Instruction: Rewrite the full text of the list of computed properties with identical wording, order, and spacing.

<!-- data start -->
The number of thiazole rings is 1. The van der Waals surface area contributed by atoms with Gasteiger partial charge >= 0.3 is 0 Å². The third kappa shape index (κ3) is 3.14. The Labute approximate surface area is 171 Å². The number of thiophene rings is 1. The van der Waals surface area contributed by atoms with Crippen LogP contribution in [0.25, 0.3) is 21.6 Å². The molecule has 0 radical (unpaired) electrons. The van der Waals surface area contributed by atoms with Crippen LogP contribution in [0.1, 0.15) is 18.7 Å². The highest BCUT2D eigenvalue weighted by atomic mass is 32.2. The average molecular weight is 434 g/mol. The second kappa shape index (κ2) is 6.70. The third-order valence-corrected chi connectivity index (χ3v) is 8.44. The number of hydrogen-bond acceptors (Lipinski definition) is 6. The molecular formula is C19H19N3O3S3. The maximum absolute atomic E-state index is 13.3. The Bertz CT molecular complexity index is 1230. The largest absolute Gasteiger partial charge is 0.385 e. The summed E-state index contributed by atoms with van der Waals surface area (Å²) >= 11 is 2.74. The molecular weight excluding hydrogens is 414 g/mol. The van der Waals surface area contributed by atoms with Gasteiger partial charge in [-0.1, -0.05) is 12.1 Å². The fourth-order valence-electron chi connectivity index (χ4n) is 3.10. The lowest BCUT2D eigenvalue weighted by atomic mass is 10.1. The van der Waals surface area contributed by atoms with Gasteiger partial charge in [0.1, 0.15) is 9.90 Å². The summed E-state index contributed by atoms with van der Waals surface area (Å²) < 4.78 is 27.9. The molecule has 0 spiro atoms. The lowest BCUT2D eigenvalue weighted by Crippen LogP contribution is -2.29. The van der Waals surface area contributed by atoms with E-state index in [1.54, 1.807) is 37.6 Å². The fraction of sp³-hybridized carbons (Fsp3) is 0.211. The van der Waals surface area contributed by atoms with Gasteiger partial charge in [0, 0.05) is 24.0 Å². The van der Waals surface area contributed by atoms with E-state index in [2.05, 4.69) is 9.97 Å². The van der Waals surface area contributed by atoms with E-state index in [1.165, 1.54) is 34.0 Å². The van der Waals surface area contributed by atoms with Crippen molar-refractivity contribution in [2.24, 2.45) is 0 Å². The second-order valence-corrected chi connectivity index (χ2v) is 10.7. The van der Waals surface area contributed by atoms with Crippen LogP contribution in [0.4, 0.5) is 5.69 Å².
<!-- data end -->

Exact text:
The number of thiazole rings is 1. The van der Waals surface area contributed by atoms with Gasteiger partial charge >= 0.3 is 0 Å². The third kappa shape index (κ3) is 3.14. The Labute approximate surface area is 171 Å². The number of thiophene rings is 1. The van der Waals surface area contributed by atoms with Crippen LogP contribution in [0.25, 0.3) is 21.6 Å². The molecule has 0 radical (unpaired) electrons. The van der Waals surface area contributed by atoms with Crippen LogP contribution in [0.1, 0.15) is 18.7 Å². The highest BCUT2D eigenvalue weighted by atomic mass is 32.2. The average molecular weight is 434 g/mol. The second kappa shape index (κ2) is 6.70. The third-order valence-corrected chi connectivity index (χ3v) is 8.44. The number of hydrogen-bond acceptors (Lipinski definition) is 6. The molecular formula is C19H19N3O3S3. The maximum absolute atomic E-state index is 13.3. The Bertz CT molecular complexity index is 1230. The largest absolute Gasteiger partial charge is 0.385 e. The summed E-state index contributed by atoms with van der Waals surface area (Å²) >= 11 is 2.74. The molecular weight excluding hydrogens is 414 g/mol. The van der Waals surface area contributed by atoms with Gasteiger partial charge in [-0.1, -0.05) is 12.1 Å². The fourth-order valence-electron chi connectivity index (χ4n) is 3.10. The lowest BCUT2D eigenvalue weighted by atomic mass is 10.1. The van der Waals surface area contributed by atoms with Gasteiger partial charge in [0.1, 0.15) is 9.90 Å². The summed E-state index contributed by atoms with van der Waals surface area (Å²) < 4.78 is 27.9. The molecule has 0 spiro atoms. The lowest BCUT2D eigenvalue weighted by Crippen LogP contribution is -2.29. The van der Waals surface area contributed by atoms with E-state index in [1.54, 1.807) is 37.6 Å². The fraction of sp³-hybridized carbons (Fsp3) is 0.211. The van der Waals surface area contributed by atoms with Gasteiger partial charge in [0, 0.05) is 24.0 Å². The van der Waals surface area contributed by atoms with E-state index in [2.05, 4.69) is 9.97 Å². The van der Waals surface area contributed by atoms with E-state index in [1.165, 1.54) is 34.0 Å². The van der Waals surface area contributed by atoms with Crippen molar-refractivity contribution in [2.24, 2.45) is 0 Å². The second-order valence-corrected chi connectivity index (χ2v) is 10.7. The van der Waals surface area contributed by atoms with Crippen LogP contribution in [0.4, 0.5) is 5.69 Å².